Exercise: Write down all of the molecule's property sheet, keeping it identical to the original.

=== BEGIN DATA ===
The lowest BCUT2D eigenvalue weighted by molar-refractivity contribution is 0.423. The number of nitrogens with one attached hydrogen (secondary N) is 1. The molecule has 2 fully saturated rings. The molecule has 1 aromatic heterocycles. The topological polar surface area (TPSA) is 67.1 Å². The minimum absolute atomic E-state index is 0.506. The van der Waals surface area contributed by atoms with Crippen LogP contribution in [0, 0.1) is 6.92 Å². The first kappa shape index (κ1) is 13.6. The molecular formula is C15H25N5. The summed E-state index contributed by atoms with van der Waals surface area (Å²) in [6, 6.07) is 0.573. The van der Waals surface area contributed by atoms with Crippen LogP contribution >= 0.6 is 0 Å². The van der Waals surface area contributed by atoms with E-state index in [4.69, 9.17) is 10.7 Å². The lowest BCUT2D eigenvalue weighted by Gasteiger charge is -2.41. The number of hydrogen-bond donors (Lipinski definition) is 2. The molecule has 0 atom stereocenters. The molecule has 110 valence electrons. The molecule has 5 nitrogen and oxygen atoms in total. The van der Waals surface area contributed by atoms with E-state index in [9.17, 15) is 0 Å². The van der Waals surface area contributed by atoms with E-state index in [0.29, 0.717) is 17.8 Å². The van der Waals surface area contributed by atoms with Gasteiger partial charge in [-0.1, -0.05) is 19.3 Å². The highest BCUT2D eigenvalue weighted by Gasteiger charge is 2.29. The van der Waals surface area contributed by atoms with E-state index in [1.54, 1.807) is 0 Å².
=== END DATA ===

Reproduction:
The lowest BCUT2D eigenvalue weighted by molar-refractivity contribution is 0.423. The number of nitrogens with one attached hydrogen (secondary N) is 1. The molecule has 2 fully saturated rings. The molecule has 1 aromatic heterocycles. The topological polar surface area (TPSA) is 67.1 Å². The minimum absolute atomic E-state index is 0.506. The van der Waals surface area contributed by atoms with Crippen LogP contribution in [0, 0.1) is 6.92 Å². The first kappa shape index (κ1) is 13.6. The molecular formula is C15H25N5. The summed E-state index contributed by atoms with van der Waals surface area (Å²) in [6, 6.07) is 0.573. The van der Waals surface area contributed by atoms with Crippen LogP contribution >= 0.6 is 0 Å². The van der Waals surface area contributed by atoms with E-state index in [4.69, 9.17) is 10.7 Å². The lowest BCUT2D eigenvalue weighted by Gasteiger charge is -2.41. The number of hydrogen-bond donors (Lipinski definition) is 2. The molecule has 0 atom stereocenters. The molecule has 110 valence electrons. The molecule has 5 nitrogen and oxygen atoms in total. The van der Waals surface area contributed by atoms with E-state index in [9.17, 15) is 0 Å². The van der Waals surface area contributed by atoms with E-state index in [0.29, 0.717) is 17.8 Å². The van der Waals surface area contributed by atoms with Gasteiger partial charge in [-0.1, -0.05) is 19.3 Å². The highest BCUT2D eigenvalue weighted by Gasteiger charge is 2.29. The van der Waals surface area contributed by atoms with E-state index in [1.54, 1.807) is 0 Å².